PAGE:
Entrepreneurs can organise occupational health care for themselves, if they wish. In other words, entrepreneurs are not under an obligation to arrange occupational health care for themselves. An entrepreneur is, however, required to organise occupational health care for any employees working for them.

Occupational health care can be arranged at a local health centre or, for example, private clinic.

You can find more information on the Infopankki web page Occupational health care and on the website of the Ministry of Social Affairs and Health.

linkkiMinistry of Social Affairs and Health:
Occupational health careFinnish | Swedish | English

Health care for students

If you come to study in Finland from a country other than a EU member state, EEA member state or Switzerland, you will usually need a comprehensive national health insurance policy from your home country before you can get a residence permit for Finland. If the estimated duration of your studies is no less than two years, you will usually be granted a municipality of residence in Finland and will thus be covered by municipal health services. In that case, it is enough that your insurance policy primarily covers medical costs. If you are unsure whether you have the right to a municipality of residence in Finland, check the matter at a Local Register Office. You can find more information about municipality of residence on the Infopankki web page Municipality of residence in Finland.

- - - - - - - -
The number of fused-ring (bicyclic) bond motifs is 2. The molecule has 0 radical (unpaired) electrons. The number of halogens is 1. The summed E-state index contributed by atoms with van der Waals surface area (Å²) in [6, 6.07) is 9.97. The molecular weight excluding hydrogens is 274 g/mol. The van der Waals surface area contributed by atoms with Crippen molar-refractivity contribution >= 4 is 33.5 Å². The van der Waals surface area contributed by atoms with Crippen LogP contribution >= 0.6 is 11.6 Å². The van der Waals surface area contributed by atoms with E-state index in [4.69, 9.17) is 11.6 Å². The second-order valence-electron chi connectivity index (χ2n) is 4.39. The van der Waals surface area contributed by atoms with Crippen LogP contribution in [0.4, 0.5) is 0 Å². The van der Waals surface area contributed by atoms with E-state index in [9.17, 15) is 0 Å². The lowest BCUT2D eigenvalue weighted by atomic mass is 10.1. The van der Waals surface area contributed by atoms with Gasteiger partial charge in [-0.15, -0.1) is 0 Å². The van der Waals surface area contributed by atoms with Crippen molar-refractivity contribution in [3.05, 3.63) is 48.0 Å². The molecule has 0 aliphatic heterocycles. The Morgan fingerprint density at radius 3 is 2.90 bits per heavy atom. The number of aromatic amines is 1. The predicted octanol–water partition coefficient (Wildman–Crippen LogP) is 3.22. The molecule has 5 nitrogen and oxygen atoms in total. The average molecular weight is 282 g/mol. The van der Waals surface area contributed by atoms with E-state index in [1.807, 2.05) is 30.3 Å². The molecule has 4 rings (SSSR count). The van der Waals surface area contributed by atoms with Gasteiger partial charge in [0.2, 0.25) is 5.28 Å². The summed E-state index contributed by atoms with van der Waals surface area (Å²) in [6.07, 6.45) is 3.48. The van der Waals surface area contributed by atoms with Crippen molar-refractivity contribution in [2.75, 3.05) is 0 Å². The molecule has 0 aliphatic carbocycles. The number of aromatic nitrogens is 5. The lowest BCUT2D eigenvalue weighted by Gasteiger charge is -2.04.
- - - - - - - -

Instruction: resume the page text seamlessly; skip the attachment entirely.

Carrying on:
The website of the Finnish Immigration Service (Maahanmuuttovirasto) provides additional information about residence permits for studies and national health insurance, which you will need for the permit.

Vocational education institutions organise school health care for their students, and university students are served by the Finnish Student Health Service organisation. Ask for more information at your educational establishment. To find out more about student health care, go to the websites of FSHS (YTHS) and the Ministry of Social Affairs and Health (Sosiaali- ja terveysministeriö).